In October this year the Michelangelo Foundation was set up in Geneva, founded by Johann Rupert and Franco Cologni, according to The New York Times. Ironic given the founders’ roles in spawning the global luxury goods business, the nascent organisation aims to preserve old fashioned craftsmanship while nurturing a new generation of artisans. Focused on artisans in Europe to start with, the foundation is non-profit and independent of its founders’ business ties.
Rupert is the chairman and controlling shareholder of Richemont, the Swiss luxury conglomerate that’s the owner of brands like Cartier, IWC and Montblanc. Estimated to be worth almost US$8 billion thanks to his stake in Richemont, the South African is critical of the manner in which today’s luxury brands are turning eroded craftsmanship and diversity, though his enterprise is one of the world’s largest luxury goods firms.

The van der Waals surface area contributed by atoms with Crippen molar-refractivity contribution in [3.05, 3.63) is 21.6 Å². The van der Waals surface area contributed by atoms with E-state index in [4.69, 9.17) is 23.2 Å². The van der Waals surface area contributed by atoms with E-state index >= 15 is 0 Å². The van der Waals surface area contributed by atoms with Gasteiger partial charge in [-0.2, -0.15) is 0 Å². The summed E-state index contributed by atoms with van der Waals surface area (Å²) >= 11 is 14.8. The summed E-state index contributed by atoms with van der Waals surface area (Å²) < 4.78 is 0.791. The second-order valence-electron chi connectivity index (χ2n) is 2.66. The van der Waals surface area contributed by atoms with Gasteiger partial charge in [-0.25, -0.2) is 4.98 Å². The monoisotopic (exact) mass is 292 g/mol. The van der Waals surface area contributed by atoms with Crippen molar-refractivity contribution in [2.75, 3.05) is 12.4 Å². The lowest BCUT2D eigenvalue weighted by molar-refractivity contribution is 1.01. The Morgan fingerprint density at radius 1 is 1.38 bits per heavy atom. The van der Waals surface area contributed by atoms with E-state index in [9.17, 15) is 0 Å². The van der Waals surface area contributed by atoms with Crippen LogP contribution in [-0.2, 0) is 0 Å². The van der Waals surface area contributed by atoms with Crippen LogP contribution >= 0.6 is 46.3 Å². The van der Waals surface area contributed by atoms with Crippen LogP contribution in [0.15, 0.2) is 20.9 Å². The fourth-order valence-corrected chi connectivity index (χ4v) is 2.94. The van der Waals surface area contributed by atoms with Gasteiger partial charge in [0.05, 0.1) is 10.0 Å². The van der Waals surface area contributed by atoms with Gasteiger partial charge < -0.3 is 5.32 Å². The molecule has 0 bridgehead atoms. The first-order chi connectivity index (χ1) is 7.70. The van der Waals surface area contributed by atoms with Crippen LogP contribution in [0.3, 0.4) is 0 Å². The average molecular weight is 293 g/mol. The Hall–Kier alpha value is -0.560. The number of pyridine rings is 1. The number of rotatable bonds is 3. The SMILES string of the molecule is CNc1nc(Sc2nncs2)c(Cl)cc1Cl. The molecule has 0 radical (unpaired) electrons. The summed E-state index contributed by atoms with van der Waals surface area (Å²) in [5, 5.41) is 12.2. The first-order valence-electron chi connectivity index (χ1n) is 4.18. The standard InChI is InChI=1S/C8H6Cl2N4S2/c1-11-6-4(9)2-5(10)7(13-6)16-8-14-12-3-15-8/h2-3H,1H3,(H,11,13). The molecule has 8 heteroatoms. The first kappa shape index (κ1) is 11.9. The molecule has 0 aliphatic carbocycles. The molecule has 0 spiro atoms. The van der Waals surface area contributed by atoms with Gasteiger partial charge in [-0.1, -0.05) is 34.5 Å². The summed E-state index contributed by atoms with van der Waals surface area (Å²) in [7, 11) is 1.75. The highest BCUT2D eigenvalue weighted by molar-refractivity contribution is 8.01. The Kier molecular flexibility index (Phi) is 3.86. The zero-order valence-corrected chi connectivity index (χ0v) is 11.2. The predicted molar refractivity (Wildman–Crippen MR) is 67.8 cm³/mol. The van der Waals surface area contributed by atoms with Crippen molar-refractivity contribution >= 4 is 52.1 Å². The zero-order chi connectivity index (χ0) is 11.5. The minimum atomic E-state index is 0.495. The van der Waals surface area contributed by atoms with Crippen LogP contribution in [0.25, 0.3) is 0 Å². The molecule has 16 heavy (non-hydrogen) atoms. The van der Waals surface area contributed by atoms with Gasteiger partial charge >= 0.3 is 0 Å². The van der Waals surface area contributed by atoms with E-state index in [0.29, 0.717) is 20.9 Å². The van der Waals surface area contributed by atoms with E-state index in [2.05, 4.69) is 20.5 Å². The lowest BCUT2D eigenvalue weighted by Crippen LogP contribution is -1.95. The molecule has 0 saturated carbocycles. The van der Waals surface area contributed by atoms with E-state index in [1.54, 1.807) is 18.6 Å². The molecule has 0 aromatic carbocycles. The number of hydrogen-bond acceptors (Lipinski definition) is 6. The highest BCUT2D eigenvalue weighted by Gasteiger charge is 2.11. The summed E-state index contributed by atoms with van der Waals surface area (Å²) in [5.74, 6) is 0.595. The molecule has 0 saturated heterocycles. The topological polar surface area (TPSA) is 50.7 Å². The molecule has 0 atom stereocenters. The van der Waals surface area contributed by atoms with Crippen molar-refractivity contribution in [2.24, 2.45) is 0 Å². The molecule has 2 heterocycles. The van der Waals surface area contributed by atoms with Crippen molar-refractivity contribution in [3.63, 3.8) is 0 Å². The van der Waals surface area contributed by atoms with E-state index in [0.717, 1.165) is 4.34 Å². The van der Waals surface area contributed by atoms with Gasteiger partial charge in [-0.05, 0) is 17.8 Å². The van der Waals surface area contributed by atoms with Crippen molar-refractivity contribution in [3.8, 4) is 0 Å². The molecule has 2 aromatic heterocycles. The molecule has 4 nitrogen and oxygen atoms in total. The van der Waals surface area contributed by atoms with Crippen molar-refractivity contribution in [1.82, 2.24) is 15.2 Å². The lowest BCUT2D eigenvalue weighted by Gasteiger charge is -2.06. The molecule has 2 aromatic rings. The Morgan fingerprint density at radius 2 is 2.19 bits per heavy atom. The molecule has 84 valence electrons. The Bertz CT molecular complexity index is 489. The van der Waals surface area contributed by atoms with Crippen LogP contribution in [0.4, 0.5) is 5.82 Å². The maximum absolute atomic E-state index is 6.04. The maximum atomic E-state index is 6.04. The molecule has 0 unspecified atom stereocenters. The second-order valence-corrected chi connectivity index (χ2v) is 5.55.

As he is quoted as saying in the Times, “What’s not fun anymore is going to Bond Street or Fifth Avenue or Via Montenapoleone where the shops and product all look the same and have done now for the last 30 years because all the smaller, independent artisans have been pushed out by the retail rentals.”
Cologni, on the other hand, is an éminence grise at Richemont, having joined Cartier in 1969, before rising to the top job at the jeweller and then moving on to senior positions at Richemont, including overseeing its watch brands. Now an Advisor to the group, he played a major role in turning Cartier into the global luxury powerhouse it is today.
While the Michelangelo Foundation is independent, it shares the same Geneva address as Richemont’s headquarters, for now. More information is available on the foundation’s website.
Source: The New York TimesBack to top.